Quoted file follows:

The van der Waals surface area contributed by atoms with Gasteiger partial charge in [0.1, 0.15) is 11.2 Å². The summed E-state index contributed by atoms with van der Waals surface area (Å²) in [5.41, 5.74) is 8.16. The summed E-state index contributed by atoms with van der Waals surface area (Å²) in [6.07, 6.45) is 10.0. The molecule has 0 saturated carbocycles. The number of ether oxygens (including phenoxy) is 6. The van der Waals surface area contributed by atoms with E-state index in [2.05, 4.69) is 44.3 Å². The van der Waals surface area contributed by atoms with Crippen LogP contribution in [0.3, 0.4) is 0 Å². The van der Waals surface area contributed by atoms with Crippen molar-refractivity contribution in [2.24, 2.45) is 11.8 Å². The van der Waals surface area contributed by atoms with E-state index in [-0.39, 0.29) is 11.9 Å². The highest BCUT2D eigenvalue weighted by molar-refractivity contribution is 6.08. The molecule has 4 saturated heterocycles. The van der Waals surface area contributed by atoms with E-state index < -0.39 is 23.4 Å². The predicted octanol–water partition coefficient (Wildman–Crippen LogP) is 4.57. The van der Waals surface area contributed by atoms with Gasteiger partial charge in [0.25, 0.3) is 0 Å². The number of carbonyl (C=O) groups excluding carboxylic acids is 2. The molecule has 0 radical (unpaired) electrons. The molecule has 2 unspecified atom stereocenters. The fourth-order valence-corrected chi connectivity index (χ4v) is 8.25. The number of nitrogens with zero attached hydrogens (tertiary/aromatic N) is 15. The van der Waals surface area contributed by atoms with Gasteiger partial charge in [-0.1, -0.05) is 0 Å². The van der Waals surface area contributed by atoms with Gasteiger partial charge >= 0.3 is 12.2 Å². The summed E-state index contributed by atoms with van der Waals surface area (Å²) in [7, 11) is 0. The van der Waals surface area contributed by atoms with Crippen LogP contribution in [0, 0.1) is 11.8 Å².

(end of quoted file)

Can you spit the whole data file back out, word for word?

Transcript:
The van der Waals surface area contributed by atoms with Gasteiger partial charge in [0.1, 0.15) is 11.2 Å². The summed E-state index contributed by atoms with van der Waals surface area (Å²) in [5.41, 5.74) is 8.16. The summed E-state index contributed by atoms with van der Waals surface area (Å²) in [6.07, 6.45) is 10.0. The molecule has 0 saturated carbocycles. The number of ether oxygens (including phenoxy) is 6. The van der Waals surface area contributed by atoms with E-state index in [2.05, 4.69) is 44.3 Å². The van der Waals surface area contributed by atoms with Crippen LogP contribution in [0.3, 0.4) is 0 Å². The van der Waals surface area contributed by atoms with Crippen molar-refractivity contribution in [2.24, 2.45) is 11.8 Å². The van der Waals surface area contributed by atoms with E-state index in [-0.39, 0.29) is 11.9 Å². The highest BCUT2D eigenvalue weighted by molar-refractivity contribution is 6.08. The molecule has 4 saturated heterocycles. The van der Waals surface area contributed by atoms with E-state index < -0.39 is 23.4 Å². The predicted octanol–water partition coefficient (Wildman–Crippen LogP) is 4.57. The van der Waals surface area contributed by atoms with Gasteiger partial charge in [0.25, 0.3) is 0 Å². The number of carbonyl (C=O) groups excluding carboxylic acids is 2. The molecule has 0 radical (unpaired) electrons. The molecule has 2 unspecified atom stereocenters. The fourth-order valence-corrected chi connectivity index (χ4v) is 8.25. The number of nitrogens with zero attached hydrogens (tertiary/aromatic N) is 15. The van der Waals surface area contributed by atoms with Gasteiger partial charge in [-0.1, -0.05) is 0 Å². The van der Waals surface area contributed by atoms with Gasteiger partial charge >= 0.3 is 12.2 Å². The summed E-state index contributed by atoms with van der Waals surface area (Å²) in [7, 11) is 0. The van der Waals surface area contributed by atoms with Crippen LogP contribution in [0, 0.1) is 11.8 Å².